Five dead, one missing and half a million people are without power after Michael ravages Virginia

Five people are dead and one is missing in Virginia in incidents related to the remnants of Hurricane Michael, which also left more than half a million people without power and more than 1,200 roads in the state flooded or shut down, officials said.

On Twitter, the Virginia Department of Emergency Management said that it had confirmed five deaths related to the storm. That brings the death toll to 11. Emergency officials also said there were five suspected tornadoes in the state.

On Friday morning, one person was missing in Charlotte County after becoming stranded in a car that was overcome by flooding around 10:20 p.m. Thursday, officials said.

Emergency management officials said on social media that “the remnants of Tropical Storm Michael continue to impact large portions” of the state. “Flooding, [downed] trees, closed roads and debris will impact the morning commute and one-half [of] Virginians are without power this morning.”

Four of the deaths were related to people being swept away in floodwaters along roads, and one was a firefighter who was killed in a crash along a highway, said officials with the Virginia Department of Emergency Management.

Two deaths were in the central part of the state.

In Pittsylvania County, Virginia State Police said James E. King Jr., 45, of Dry Fork, Va., was swept away from his vehicle Thursday afternoon when he got caught in a flash flood.

A local sheriff’s deputy and a local resident tried to rescue him but police said the “floodwaters were too deep and too swift” for them to reach him. His body was found about 10:37 p.m.

And in the same county, three firefighters also had to be rescued from a boat that capsized as they were trying to rescue people from rising waters on a bridge.

In Hanover County, a firefighter — who was later identified as Lt. Brad Clark — was struck and killed by a tractor-trailer and two other firefighters were seriously injured as they tried to help with another crash on Interstate 295. The driver of the tractor-trailer also suffered serious injuries.

Officials with the Hanover County Fire Department said the crash happened about 9 p.m. when Clark was on a crew of firefighters helping after two vehicles crashed along southbound I-295 outside Mechanicsville. A tractor-trailer headed south on the interstate then struck the fire crew, officials said.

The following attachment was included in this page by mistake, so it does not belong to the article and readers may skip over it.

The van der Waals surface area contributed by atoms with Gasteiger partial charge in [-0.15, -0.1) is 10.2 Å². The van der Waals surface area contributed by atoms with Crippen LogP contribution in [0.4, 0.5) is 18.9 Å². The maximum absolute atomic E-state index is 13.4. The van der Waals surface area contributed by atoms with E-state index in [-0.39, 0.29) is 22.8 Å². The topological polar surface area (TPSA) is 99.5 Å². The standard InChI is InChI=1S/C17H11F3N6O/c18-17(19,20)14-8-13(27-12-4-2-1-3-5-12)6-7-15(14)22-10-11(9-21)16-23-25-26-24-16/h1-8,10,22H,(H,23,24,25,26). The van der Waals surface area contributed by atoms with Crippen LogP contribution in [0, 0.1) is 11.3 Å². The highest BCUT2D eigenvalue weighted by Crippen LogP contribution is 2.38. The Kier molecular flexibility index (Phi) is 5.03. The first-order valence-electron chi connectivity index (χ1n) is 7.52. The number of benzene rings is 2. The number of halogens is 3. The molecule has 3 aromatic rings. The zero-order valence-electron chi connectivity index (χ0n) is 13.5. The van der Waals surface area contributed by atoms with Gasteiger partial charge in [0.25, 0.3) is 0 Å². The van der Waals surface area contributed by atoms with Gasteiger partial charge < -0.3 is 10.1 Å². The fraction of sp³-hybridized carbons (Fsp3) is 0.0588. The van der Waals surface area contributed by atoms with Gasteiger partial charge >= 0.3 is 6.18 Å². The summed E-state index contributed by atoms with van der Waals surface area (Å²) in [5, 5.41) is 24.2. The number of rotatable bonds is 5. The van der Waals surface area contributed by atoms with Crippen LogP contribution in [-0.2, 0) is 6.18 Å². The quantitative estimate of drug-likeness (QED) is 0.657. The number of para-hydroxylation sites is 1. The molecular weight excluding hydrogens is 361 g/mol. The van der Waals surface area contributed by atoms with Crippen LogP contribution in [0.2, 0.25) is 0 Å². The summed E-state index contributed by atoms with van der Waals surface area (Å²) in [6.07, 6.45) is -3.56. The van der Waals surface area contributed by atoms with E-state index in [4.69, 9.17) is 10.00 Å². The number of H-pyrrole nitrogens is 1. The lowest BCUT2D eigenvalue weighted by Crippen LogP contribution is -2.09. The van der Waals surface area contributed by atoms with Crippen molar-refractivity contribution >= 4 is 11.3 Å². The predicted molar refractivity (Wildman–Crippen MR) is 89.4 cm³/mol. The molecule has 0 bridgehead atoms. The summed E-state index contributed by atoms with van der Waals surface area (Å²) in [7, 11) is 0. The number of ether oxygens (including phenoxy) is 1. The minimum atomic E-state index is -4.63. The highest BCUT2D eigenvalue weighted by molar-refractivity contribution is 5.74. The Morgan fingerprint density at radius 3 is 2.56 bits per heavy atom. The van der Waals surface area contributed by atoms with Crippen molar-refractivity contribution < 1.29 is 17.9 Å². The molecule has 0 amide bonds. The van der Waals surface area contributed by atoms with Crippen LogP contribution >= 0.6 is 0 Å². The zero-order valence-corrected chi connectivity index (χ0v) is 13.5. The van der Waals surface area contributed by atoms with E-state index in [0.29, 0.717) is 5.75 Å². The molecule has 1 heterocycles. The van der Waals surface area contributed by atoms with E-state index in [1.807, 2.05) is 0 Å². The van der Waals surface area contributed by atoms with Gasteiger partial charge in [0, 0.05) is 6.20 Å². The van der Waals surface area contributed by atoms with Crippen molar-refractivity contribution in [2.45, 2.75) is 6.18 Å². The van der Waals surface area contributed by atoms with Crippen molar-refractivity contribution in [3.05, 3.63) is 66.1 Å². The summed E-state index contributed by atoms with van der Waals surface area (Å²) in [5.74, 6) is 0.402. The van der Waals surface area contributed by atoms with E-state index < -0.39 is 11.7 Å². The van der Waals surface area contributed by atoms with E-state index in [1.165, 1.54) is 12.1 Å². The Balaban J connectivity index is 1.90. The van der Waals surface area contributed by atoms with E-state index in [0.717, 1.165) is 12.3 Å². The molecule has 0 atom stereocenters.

In Charlotte County, three people in a vehicle became stranded in high water on a bridge along Mt. Harmony Road and were clinging to the railings when rescuers arrived. They were able to save a 17-year-old boy with a human chain of law enforcement officers, residents and a rope, but two adults — a man and a woman — were swept away in the “rushing floodwaters before deputies could reach them,” state police said. They said the three were related.

Police found the man’s body overnight and are still looking for the woman, officials said.

In Danville, two people died after being swept away by floodwaters. One man, William Lynn Tanksley, 53, was swept from his vehicle around 5 p.m., officials said. Another person, whom police have not yet identified, was stranded in a car overcome by flooding around 10 p.m.

The five suspected tornadoes are believed to have hit in Amelia, New Kent, Pittsylvania, Gloucester and Halifax counties, said Jeff Caldwell, a spokesman for VDEM. He said the National Weather Service was out Friday morning looking at damage and trying to determine whether there were tornadoes.

“As the light comes up today we’re looking at damages,” Caldwell said. “We see a lot of downed trees.”

Caldwell said there was “a lot of flash flooding in the Danville and Roanoke areas, plus high winds in the Hampton Roads area.”

Officials in Danville said on the city’s website that the Dan River had risen above 30 feet, which was the highest level since Hurricane Fran hit in 1996 when the river crested at 28.65 feet. The river, officials said, is expected to stay above 30 feet until Saturday morning.

“Most of the impact [from the storm] has now gone offshore,” Caldwell said. “Now the effort is in assessing the damage and helping localities clean up.”

On Friday morning, a search remained underway for two people who were swept away after their vehicle became stuck on a bridge in Charlotte County, state police said.

Officials in Virginia said 585,000 people were without power in Virginia, mainly along the Interstate 81 corridor and east to the Hampton Roads area. And 1,200 roads, mainly in the state’s central and western parts, are closed because of downed trees.

In the District and surrounding areas, residents awoke Friday to downed trees and wires, plus high water on some roads. Trees and poles were down on Canal Road near Chain Bridge. A large tree also had blocked part of River Road.

Some schools in the region delayed their openings. Public schools in Spotsylvania, Stafford, St. Mary’s, Charles and King George opened two hours late because of the heavy winds and downed trees.

Transportation officials warned drivers to allow extra time and slow down during their morning commutes.

In La Plata, Md., parking lots were flooded and there flooding was reported in parts of Fredericksburg, which received at least three inches of rain overnight.

The National Weather Service had a wind advisory in effect until noon. Wind gustswere expected to reach 40 miles per hour.

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